While Marshall was a Presbyterian minister, the film's producer and director were Jewish, and the screenplay writer Catholic. In a 19 May 1955 HCN article, Engel stated, "No one [involved in the production] stopped to think whether he was a Christian or a Jew, or whether he was a Catholic or a Protestant. All fell into step because each in his way wanted to have a hand in the making of this picture....Certainly, I never dreamed that the long years devoted to gaining a Hebrew education would stand me in good stead in my professional career....Only in a free country like ours could the son of a poor Jewish immigrant still carry the Star of David in his heart and at the same time be given the opportunity and privilege of bringing the life of one of Christ's foremost disciples to the screens of the world." Alfred Newman's score for the picture includes a reprise of his main theme for the 1939 Twentieth Century-Fox production Young Mr. Lincoln (see AFI Catalog of Feature Films, 1931-40 ). A Man Called Peter was nominated for an Academy Award for Best Color Cinematography. More Less

BIBLIOGRAPHIC SOURCES
SOURCE
DATE
PAGE
Box Office
26 Mar 1955.
---
Christian Science Monitor
5 Apr 55
p. 11.
Daily Variety
3 Dec 1952.
---
Daily Variety
19 Nov 1953.
---
Daily Variety
7 Dec 1953.
---
Daily Variety
23 Mar 55
p. 3.
Film Daily
23 Mar 55
p. 6.
Harrison's Reports
26 Mar 55
p. 50.
Hollywood Citizen-News
19 May 1955.
---
Hollywood Reporter
15 Sep 1953
p. 1.
Hollywood Reporter
7 Dec 1953
p. 2.
Hollywood Reporter
21 May 1954
p. 3.
Hollywood Reporter
23 Sep 1954
p. 2.
Hollywood Reporter
11 Oct 1954
p. 2.
Hollywood Reporter
12 Oct 1954
p. 3.
Hollywood Reporter
14 Oct 1954
p. 4.
Hollywood Reporter
22 Oct 1954
p. 7.
Hollywood Reporter
27 Oct 1954
p. 4.
Hollywood Reporter
9 Nov 1954
p. 9.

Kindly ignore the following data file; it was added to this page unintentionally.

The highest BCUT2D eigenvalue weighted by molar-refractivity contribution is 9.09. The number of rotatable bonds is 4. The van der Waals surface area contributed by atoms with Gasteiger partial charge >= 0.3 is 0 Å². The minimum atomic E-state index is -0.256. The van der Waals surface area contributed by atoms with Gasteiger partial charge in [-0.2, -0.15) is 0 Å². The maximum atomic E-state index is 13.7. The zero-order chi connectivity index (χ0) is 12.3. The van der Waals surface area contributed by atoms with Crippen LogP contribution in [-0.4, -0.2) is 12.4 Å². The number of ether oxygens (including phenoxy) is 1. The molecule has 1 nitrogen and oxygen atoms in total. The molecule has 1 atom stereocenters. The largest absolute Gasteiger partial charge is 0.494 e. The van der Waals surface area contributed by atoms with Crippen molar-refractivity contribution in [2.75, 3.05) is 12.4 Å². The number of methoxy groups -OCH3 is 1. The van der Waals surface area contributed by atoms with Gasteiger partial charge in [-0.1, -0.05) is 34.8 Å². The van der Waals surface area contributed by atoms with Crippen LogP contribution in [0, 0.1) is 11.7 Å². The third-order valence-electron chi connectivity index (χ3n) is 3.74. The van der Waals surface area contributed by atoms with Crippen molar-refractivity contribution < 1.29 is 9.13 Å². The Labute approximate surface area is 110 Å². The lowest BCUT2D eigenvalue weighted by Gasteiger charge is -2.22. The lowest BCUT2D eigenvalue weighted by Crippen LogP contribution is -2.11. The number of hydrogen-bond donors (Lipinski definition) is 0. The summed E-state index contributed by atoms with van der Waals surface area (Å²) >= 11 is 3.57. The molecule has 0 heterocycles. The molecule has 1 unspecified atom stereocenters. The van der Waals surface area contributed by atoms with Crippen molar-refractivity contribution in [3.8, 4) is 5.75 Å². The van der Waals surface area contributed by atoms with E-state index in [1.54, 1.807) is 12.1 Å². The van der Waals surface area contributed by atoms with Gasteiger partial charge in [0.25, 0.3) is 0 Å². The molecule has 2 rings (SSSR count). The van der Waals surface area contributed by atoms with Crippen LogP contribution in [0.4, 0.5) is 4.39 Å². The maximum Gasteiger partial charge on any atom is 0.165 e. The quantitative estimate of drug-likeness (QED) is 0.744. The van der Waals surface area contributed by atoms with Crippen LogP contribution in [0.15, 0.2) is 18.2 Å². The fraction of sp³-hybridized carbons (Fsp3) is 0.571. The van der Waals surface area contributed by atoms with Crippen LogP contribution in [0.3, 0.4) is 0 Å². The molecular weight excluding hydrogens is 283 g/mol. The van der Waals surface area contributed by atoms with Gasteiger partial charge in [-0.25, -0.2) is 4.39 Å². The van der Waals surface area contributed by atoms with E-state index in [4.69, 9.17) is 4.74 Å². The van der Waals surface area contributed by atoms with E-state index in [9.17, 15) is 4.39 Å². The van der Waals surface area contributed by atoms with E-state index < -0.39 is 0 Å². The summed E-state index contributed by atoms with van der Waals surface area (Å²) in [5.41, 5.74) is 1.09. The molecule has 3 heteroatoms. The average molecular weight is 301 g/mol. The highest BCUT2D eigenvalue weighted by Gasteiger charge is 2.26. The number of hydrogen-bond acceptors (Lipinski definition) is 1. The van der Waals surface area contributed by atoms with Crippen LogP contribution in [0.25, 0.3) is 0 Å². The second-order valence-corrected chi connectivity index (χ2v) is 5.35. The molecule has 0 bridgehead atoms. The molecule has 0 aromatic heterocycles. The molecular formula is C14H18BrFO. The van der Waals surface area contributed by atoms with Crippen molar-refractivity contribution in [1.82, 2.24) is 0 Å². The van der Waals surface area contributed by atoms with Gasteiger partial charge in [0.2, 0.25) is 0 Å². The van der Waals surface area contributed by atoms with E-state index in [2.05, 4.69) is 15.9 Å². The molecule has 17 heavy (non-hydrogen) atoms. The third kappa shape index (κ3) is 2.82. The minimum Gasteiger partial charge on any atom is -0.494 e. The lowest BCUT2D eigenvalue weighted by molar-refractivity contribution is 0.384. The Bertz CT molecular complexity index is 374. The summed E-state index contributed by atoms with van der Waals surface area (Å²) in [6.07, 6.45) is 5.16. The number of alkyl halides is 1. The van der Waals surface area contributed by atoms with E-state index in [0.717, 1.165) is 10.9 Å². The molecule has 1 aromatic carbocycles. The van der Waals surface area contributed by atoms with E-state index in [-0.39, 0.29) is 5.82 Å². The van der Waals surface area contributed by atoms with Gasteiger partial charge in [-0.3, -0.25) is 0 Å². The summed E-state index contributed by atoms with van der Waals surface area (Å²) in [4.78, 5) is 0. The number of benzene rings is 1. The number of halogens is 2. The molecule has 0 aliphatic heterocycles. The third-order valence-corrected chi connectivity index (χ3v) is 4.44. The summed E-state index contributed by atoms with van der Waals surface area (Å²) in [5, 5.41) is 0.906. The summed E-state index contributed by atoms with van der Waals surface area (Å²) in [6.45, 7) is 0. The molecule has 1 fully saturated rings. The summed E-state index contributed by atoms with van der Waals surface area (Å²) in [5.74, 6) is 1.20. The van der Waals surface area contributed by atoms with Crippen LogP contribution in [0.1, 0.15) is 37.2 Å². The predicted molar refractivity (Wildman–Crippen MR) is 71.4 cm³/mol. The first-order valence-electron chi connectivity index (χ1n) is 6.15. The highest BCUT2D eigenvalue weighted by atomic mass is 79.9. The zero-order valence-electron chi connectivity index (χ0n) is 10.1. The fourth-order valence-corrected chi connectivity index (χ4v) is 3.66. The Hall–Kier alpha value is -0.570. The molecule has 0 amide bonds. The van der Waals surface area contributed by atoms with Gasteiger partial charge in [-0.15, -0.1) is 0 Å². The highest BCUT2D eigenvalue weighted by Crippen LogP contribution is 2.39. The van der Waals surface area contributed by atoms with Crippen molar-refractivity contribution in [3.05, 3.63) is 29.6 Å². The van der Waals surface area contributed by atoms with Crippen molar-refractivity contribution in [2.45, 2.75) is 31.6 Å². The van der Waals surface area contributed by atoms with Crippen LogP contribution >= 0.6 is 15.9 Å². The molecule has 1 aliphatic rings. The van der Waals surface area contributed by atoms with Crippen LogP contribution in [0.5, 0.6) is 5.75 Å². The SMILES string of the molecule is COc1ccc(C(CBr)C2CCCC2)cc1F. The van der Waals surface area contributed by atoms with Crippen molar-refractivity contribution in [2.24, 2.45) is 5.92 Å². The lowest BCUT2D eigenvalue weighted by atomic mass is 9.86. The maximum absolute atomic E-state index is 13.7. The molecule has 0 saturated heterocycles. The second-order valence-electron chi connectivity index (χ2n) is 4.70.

Hollywood Reporter
12 Nov 1954
p. 2.
Hollywood Reporter
18 Nov 1954
p. 8.
Hollywood Reporter
1 Dec 1954
p. 6.
Hollywood Reporter
9 Dec 1954
p. 13.
Hollywood Reporter
15 Mar 1955
p. 5.
Hollywood Reporter
17 Mar 1955
p. 3.
Hollywood Reporter
23 Mar 55
p. 3.
Hollywood Reporter
30 Mar 1955
p. 5.
Hollywood Reporter
1 Apr 1955
p. 3.
Hollywood Reporter
5 Apr 1955
p. 8.
Hollywood Reporter
14 Apr 1955
p. 1.
Hollywood Reporter
10 Jun 1955
p. 1.
Hollywood Reporter
2 Feb 1956
p. 3.
Life
4 Apr 55
pp. 115-120.
Motion Picture Daily
23 Mar 1955.
---
Motion Picture Herald Product Digest
26 Mar 55
p. 377.
New York Times
1 Apr 55
p. 22.
The Exhibitor
6 Apr 55
p. 3944.
Variety
23 Mar 55
p. 6.
CAST
PRODUCTION CREDITS
NAME
PARENT COMPANY
DISTRIBUTION COMPANY
NAME
CREDITED AS
CREDIT
DIRECTORS
2d unit dir
Scotland 2d unit dir
PRODUCERS
Exec prod
WRITER
PHOTOGRAPHY
Dir of photog
ART DIRECTORS
Art dir
FILM EDITOR
Film ed
SET DECORATORS
Set dec
Set dec
COSTUMES
Ward dir
Cost des
VISUAL EFFECTS
Spec photog eff
MAKEUP
Makeup artist
Hairstylist
PRODUCTION MISC
Unit mgr
Dial coach
STAND INS
Stand-in for Jean Peters
COLOR PERSONNEL
Col consultant
SOURCES
LITERARY
Based on the book A Man Called Peter by Catherine Marshall (New York, 1951).
DETAILS
Release Date:
March 1955
Premiere Information:
World premieres in New York, London and Glasgow, Scotland: 31 March 1955
Production Date:
late September--late November 1954
Copyright Claimant:
Twentieth Century-Fox Film Corp.
Copyright Date:
1 April 1955
Copyright Number:
LP4990
Physical Properties:
Sound
Western Electric Recording
Color
De Luxe
Widescreen/ratio
CinemaScope
Lenses/Prints
lenses by Bausch & Lomb
Duration(in mins):
117 or 119
Length(in feet):
10,727
Length(in reels):
13
Country:
United States
Language:
English
PCA No:
17246
SYNOPSIS